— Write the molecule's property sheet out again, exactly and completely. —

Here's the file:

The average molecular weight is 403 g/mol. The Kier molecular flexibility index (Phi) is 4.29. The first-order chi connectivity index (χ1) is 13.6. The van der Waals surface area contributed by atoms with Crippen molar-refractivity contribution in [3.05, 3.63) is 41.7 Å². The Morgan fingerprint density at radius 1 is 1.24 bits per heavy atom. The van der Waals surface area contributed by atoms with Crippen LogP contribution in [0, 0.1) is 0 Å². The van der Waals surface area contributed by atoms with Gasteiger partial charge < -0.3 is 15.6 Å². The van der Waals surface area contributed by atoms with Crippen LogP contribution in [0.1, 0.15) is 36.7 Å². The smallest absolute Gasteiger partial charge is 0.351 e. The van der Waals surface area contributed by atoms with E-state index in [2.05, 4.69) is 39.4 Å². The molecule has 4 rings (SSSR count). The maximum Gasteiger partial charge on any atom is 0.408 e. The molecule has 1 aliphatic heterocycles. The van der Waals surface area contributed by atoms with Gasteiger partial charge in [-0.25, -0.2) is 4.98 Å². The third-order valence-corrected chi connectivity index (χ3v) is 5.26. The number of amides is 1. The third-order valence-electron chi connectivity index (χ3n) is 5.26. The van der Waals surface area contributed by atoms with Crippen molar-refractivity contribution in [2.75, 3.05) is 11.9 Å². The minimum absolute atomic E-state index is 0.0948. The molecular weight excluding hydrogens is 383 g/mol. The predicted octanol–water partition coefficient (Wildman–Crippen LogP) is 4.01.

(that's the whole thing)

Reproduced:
The average molecular weight is 403 g/mol. The Kier molecular flexibility index (Phi) is 4.29. The first-order chi connectivity index (χ1) is 13.6. The van der Waals surface area contributed by atoms with Crippen molar-refractivity contribution in [3.05, 3.63) is 41.7 Å². The Morgan fingerprint density at radius 1 is 1.24 bits per heavy atom. The van der Waals surface area contributed by atoms with Crippen LogP contribution in [0, 0.1) is 0 Å². The van der Waals surface area contributed by atoms with Gasteiger partial charge < -0.3 is 15.6 Å². The van der Waals surface area contributed by atoms with Crippen LogP contribution in [0.1, 0.15) is 36.7 Å². The smallest absolute Gasteiger partial charge is 0.351 e. The van der Waals surface area contributed by atoms with E-state index in [2.05, 4.69) is 39.4 Å². The molecule has 4 rings (SSSR count). The maximum Gasteiger partial charge on any atom is 0.408 e. The molecule has 1 aliphatic heterocycles. The van der Waals surface area contributed by atoms with Gasteiger partial charge in [-0.25, -0.2) is 4.98 Å². The third-order valence-corrected chi connectivity index (χ3v) is 5.26. The number of amides is 1. The third-order valence-electron chi connectivity index (χ3n) is 5.26. The van der Waals surface area contributed by atoms with Crippen molar-refractivity contribution in [2.75, 3.05) is 11.9 Å². The minimum absolute atomic E-state index is 0.0948. The molecular weight excluding hydrogens is 383 g/mol. The predicted octanol–water partition coefficient (Wildman–Crippen LogP) is 4.01.